I don't find the explanations above very satisfying. They don't answer some very essential quesitons, like,

"How does one design the shape of the hull to ensure it will not porpoise in its design speed range?"

"What is the range of center of gravity locations for stable operation of a given design?"

"What is the critical trim angle for a given design?"

I think

this paper gives a much more satisfying explanation of porpoising. What the author is saying is, porpoising starts out as an instability for small motions that grows in amplitude until limited by nonlinear effects. So if you want to avoid porpoising, it's sufficient to look at the linear conditions for stability - you don't need to be able to predict the amplitude of the oscillations that ensue if you get it wrong.

Starting from a trimmed, steady running condition, if the craft is disturbed in heave or pitch, it will be stable if the following four conditions are met:

- increasing depth (heave) creates a force that wants to accelerate the craft back up (C33 is positive in his equation),

- increasing pitch (bow up) creates a moment about the c.g. that wants to pitch the bow down (C55 is positive),

- increasing the pitch tends to accelerate the craft upwards (C35 positive),

- increasing the depth tends to pitch the craft bow down (C53 positive) [this one actually sounds backwards to me, so maybe I'm misinterpreting the paper]

The craft will be unstable when C53 is negative, meaning the that for an increase in depth, it tends to pitch the craft up. So the question becomes, "What conditions will drive C53 negative?"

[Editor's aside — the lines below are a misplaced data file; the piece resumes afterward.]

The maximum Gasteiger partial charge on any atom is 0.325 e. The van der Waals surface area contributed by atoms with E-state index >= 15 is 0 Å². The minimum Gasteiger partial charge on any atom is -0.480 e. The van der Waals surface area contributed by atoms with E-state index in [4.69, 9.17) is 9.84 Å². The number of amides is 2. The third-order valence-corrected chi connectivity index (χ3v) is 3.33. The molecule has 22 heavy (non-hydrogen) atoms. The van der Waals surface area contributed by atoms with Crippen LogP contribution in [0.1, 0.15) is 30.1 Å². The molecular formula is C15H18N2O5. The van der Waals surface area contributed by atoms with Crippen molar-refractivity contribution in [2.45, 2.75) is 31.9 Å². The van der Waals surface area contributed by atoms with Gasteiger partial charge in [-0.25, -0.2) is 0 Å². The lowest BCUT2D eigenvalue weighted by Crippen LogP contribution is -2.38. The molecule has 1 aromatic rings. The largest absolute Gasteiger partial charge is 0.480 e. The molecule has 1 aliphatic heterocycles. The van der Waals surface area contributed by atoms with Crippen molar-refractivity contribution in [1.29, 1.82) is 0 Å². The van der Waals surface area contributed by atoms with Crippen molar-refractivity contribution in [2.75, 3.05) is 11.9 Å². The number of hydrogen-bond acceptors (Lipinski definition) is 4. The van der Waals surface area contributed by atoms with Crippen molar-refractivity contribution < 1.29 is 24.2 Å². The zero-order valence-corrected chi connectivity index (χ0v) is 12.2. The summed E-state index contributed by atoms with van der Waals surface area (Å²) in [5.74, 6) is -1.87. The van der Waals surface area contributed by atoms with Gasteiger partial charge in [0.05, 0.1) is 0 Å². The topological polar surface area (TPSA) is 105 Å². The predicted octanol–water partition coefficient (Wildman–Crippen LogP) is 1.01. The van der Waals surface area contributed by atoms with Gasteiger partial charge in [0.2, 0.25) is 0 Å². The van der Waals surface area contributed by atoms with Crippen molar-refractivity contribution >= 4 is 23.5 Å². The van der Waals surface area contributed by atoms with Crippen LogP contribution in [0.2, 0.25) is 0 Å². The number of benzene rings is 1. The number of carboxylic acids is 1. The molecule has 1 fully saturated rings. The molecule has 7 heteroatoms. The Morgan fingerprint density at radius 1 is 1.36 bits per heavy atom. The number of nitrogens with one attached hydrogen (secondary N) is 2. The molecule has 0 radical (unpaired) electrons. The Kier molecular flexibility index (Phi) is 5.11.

Here's my application of Ikeda and Katamaya's princples to the situations cited in previous messages:

The pressure distribution on a planing surface is heaviest just behind the leading edge. As the trim angle is reduced without changing the center of gravity, the leading edge moves forward.

Eventually the heavily loaded portion gets to be far enough ahead of the center of gravity that it causes a bow-up pitching moment when the depth increases. This causes the craft to be unstable, and it reaches the onset of porpoising.

Moving the center of gravity forward without changing the trim angle will reduce the bow-up pitching moment from the planing surface and make the craft more stable.

But in general, moving the c.g. forward will also reduce the trim. So if the leading edge of the planing region moves forward slower than the c.g. moves forward, the c.g. shift will be stabilizing. If it moves forward faster than the c.g. shift, it will be destabilizing.

The same calculations that one does to estimate the wetted area and running trim for performance could be used to get the variation in the forces and moments about the c.g. for small changes in the heave and pitch angle. Then you can apply Ikeda and Katamaya's static stability criteria (C35 and C53 have the same sign) to find out if the craft is stable or not.

Better yet, one could estimate all the matrix elements in the equation, including inertias and damping coefficients, and get the four eigenvalues to see if their real parts are all negative.